Although May Day, also known as International Workers’ Day, has traditionally been a celebration of labor movements worldwide, it acquired a unique character in the United States in 2006 when millions of immigrants took to the streets in over 150 cities. This culminated in the largest strikes, boycotts, and protests in decades for immigrants’ rights. Immigrants have continued to reinvigorate the May 1 tradition since, and we should expect no different this year.
May Day demonstrators have fought against deportation and anti-immigration legislation such as Arizona’s SB 1070 and Alabama’s HB 46, but the question of what we should be fighting for has been far less clear in the political discourse of the movement. Both the left and the right, as well as past May Day demonstrators, have called for “immigration reform,” but what does this really mean?
A division exists in the Republican Party over immigration policy. There are those who advocate for a full-scale militarization of the border, no legalization, crackdowns on employers who hire undocumented workers, and mass deportations. Others seek to regulate and even legalize what they see as a necessary flow of immigrant labor. The latter view predominates among the ruling elite and Congress.
During the 2008 elections, Obama championed the cause of immigration reform, which was one reason why he obtained 67% of the Latino vote (Pew Research Center, 12/2011). But as he has since demonstrated, the liberal agenda of immigration reform is sometimes indistinguishable from right-wing views. Obama has deported more immigrants in a two-year period than any other president (Reuters, 9/2011), averaging to about 1,100 deportations per day (Huffington Post, 8/2011). The notorious E-Verify system started under Bush’s administration has been expanded under Obama (Committee on the Judiciary, 8/2011). Obama further militarized the U.S.-Mexican border by tripling the number of intelligence analysts working there and sending 1,200 National Guard troops, which resulted in increased deaths (NY Times, 5/2010). Obama deployed drones to patrol the skies (whitehouse.gov, 5/2011) and continued to fund the War on Drugs (whitehouse.gov, 2/2012).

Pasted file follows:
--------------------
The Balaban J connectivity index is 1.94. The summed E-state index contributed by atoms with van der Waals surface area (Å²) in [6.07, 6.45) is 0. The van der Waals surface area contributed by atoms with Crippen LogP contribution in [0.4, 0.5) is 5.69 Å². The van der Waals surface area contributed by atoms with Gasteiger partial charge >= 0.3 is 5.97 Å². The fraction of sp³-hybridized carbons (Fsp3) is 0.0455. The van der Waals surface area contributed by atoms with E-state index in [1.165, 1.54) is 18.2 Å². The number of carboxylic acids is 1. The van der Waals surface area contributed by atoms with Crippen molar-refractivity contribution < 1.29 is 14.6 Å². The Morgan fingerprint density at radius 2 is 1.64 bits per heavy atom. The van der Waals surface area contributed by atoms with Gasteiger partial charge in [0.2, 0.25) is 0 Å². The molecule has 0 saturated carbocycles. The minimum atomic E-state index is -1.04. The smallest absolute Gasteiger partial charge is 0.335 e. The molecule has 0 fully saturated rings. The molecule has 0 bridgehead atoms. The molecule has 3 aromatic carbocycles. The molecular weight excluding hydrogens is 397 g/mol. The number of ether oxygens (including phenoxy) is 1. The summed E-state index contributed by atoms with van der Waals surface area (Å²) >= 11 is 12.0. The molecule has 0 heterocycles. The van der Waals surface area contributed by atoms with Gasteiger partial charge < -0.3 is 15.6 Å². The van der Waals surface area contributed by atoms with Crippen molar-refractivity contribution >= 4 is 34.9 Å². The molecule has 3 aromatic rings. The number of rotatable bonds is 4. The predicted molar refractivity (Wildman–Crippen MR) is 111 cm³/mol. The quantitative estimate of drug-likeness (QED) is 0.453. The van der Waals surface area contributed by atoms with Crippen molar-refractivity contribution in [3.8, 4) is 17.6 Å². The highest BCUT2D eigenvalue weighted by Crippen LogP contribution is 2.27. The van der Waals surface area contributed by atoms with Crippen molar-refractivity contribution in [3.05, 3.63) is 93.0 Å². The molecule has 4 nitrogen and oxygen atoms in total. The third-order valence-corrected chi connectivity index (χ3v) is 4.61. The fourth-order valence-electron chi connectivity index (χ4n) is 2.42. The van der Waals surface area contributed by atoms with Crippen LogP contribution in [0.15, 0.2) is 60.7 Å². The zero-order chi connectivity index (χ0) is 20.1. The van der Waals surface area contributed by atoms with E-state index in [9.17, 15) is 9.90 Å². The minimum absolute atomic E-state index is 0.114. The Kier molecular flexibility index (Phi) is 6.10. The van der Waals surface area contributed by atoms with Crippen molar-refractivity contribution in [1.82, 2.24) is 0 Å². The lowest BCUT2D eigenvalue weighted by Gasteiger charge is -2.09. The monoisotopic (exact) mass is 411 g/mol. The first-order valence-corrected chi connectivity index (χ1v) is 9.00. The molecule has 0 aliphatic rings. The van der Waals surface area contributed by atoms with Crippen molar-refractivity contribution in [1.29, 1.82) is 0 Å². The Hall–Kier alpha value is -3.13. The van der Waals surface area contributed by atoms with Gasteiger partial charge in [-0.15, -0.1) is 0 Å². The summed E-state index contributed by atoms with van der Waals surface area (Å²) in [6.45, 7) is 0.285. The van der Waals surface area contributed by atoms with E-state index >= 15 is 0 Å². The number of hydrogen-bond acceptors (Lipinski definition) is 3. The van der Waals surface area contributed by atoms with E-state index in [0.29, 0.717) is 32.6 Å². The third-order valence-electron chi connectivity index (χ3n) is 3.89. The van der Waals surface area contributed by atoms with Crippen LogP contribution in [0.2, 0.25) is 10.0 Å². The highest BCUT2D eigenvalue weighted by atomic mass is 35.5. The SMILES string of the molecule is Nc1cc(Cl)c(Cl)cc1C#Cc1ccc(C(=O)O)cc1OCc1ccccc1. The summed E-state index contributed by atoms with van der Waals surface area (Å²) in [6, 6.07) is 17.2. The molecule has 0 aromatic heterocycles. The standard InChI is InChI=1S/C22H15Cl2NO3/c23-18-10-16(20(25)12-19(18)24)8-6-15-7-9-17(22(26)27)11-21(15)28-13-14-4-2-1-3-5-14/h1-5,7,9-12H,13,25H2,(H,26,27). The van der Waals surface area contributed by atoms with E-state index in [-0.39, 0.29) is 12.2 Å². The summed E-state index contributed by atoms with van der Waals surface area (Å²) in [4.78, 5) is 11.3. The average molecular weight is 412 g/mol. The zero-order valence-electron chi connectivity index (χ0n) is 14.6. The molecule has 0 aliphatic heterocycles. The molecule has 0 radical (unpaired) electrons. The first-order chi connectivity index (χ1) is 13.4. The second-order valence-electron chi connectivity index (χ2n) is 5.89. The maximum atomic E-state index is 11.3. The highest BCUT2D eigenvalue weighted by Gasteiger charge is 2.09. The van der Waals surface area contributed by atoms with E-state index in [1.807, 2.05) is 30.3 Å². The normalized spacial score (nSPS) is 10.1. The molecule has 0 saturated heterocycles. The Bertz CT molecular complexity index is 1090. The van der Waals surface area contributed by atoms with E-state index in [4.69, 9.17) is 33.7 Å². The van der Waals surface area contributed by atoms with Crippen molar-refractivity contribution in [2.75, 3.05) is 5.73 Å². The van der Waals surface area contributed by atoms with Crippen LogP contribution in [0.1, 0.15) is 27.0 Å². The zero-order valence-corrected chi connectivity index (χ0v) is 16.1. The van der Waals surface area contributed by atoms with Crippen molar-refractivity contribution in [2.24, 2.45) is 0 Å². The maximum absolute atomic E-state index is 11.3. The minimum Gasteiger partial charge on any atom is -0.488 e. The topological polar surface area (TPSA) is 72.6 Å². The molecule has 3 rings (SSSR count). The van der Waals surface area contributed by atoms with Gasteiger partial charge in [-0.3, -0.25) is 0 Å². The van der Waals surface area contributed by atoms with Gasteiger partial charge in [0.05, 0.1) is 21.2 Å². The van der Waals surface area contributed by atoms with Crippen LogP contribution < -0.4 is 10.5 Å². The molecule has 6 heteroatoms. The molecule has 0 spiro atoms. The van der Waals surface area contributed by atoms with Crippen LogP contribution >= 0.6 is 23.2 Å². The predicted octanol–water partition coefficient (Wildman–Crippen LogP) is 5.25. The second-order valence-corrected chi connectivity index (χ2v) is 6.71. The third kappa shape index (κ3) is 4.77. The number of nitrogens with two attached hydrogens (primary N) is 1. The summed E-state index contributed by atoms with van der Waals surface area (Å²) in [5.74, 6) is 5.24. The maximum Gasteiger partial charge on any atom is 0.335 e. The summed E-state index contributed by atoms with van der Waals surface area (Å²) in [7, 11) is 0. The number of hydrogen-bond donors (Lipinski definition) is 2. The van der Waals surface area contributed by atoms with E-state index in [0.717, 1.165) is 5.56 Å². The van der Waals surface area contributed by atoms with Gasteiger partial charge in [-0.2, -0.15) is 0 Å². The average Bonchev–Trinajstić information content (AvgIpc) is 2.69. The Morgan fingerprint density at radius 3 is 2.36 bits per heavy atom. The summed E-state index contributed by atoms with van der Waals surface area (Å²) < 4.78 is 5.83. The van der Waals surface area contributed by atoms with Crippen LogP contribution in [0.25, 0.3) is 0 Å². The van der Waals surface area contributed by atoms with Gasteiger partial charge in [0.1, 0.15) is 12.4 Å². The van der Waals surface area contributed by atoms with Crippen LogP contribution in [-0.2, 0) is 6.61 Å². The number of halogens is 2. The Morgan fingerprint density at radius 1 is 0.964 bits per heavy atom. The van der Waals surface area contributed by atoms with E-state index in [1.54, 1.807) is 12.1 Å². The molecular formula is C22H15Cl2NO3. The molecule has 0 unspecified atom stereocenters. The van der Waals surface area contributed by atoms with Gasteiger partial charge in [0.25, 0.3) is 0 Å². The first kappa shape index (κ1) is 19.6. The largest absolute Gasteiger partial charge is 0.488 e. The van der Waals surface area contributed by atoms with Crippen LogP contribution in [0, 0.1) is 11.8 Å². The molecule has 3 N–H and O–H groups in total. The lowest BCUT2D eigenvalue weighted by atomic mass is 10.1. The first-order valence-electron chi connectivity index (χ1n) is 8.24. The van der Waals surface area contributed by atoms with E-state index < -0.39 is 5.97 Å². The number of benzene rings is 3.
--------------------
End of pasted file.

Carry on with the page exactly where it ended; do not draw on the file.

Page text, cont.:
Free Trade Policies
Obama also enacted a free trade treaty with Colombia (Boston Globe, 4/2012), continuing the disastrous policies of trade liberalization which have overwhelmingly benefited U.S. big businesses and increased poverty throughout Latin America: for example, by putting small-scale farmers out of work and propelling them to migrate into urban slums.
The North American Free Trade Agreement (NAFTA) was passed by another Democratic president, Bill Clinton. This legislation has accelerated immigration from Mexico to the U.S. due to the halving of Mexico’s real wages and the loss of millions of Mexican jobs as businesses collapsed from being unable to compete with less expensive U.S. goods. This became possible when NAFTA ended subsidies for farmers in Mexico but not for agribusinesses in the U.S.
Where jobs along the border were created in the “maquiladoras,” assembly plants, workers endured sweatshop conditions and their job security was tied to the U.S. market, which would plummet during recessions (Charlip & Burns, 2011). The two million workers who have been driven out of agriculture and the countless others who live in dire poverty from low wages are among those who cross the border hoping to feed their families (commondreams.org).
The Politics of Immigration “Reform”
“Immigration reform” as promoted by both Republicans and Democrats has served the purpose of maintaining tight control over the activity and activism of immigrants and solidifying the second-class status of immigrant workers. For example, a deal was made between Democrat and Republican senators under George W. Bush to grant work visas to undocumented immigrants if they met strict requirements. It also barred undocumented workers from obtaining jobs, increased border security and, most telling of all, it created restrictions on visa eligibility for relatives outside of the immediate family unless they had advanced skills and education (USA Today, 5/2007).
Thus, immigration was transformed from a family-based system to a merit-based system designed to meet the needs of U.S. employers by limiting immigration to those who could help America compete in the global economy. The provision for a guest-worker program creates a large semi-permanent pool of exploitable immigrant labor and allows the ruling elite to summon and dismiss these workers at will. This makes unionization almost impossible and justifies their horrific working conditions.